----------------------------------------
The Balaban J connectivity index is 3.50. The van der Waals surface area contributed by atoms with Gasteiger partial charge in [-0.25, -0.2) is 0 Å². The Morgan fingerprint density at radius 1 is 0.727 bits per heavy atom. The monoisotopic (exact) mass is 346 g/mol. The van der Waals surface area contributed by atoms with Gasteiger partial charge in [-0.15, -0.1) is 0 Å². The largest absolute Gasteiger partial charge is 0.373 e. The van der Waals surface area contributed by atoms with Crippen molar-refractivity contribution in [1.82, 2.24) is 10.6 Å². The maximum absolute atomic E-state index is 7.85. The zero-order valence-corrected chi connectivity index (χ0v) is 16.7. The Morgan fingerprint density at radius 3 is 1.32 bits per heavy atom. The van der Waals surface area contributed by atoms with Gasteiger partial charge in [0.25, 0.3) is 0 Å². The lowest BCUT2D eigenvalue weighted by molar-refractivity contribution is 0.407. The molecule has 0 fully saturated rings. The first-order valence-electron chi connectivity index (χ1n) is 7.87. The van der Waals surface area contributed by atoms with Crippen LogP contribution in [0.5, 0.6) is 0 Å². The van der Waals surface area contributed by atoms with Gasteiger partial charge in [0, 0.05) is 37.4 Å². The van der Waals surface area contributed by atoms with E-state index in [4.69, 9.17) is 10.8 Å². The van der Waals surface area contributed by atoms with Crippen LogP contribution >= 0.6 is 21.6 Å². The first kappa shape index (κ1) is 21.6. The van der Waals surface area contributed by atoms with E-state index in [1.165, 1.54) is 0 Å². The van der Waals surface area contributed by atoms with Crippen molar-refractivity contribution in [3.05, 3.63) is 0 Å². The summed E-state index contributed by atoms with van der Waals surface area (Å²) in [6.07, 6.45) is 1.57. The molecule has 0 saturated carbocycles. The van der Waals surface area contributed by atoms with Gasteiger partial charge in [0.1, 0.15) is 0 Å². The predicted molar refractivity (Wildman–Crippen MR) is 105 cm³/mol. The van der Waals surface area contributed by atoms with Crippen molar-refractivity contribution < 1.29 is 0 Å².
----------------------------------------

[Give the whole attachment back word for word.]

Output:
The Balaban J connectivity index is 3.50. The van der Waals surface area contributed by atoms with Gasteiger partial charge in [-0.25, -0.2) is 0 Å². The Morgan fingerprint density at radius 1 is 0.727 bits per heavy atom. The monoisotopic (exact) mass is 346 g/mol. The van der Waals surface area contributed by atoms with Gasteiger partial charge in [-0.15, -0.1) is 0 Å². The largest absolute Gasteiger partial charge is 0.373 e. The van der Waals surface area contributed by atoms with Crippen molar-refractivity contribution in [1.82, 2.24) is 10.6 Å². The maximum absolute atomic E-state index is 7.85. The zero-order valence-corrected chi connectivity index (χ0v) is 16.7. The Morgan fingerprint density at radius 3 is 1.32 bits per heavy atom. The van der Waals surface area contributed by atoms with Gasteiger partial charge in [0.25, 0.3) is 0 Å². The lowest BCUT2D eigenvalue weighted by molar-refractivity contribution is 0.407. The molecule has 0 fully saturated rings. The first-order valence-electron chi connectivity index (χ1n) is 7.87. The van der Waals surface area contributed by atoms with Crippen LogP contribution in [0.5, 0.6) is 0 Å². The van der Waals surface area contributed by atoms with Gasteiger partial charge in [0, 0.05) is 37.4 Å². The van der Waals surface area contributed by atoms with E-state index in [4.69, 9.17) is 10.8 Å². The van der Waals surface area contributed by atoms with Crippen LogP contribution >= 0.6 is 21.6 Å². The first kappa shape index (κ1) is 21.6. The van der Waals surface area contributed by atoms with E-state index in [1.165, 1.54) is 0 Å². The van der Waals surface area contributed by atoms with Crippen molar-refractivity contribution in [3.05, 3.63) is 0 Å². The summed E-state index contributed by atoms with van der Waals surface area (Å²) in [6.07, 6.45) is 1.57. The molecule has 0 saturated carbocycles. The van der Waals surface area contributed by atoms with Gasteiger partial charge in [0.1, 0.15) is 0 Å². The predicted molar refractivity (Wildman–Crippen MR) is 105 cm³/mol. The van der Waals surface area contributed by atoms with Crippen molar-refractivity contribution < 1.29 is 0 Å².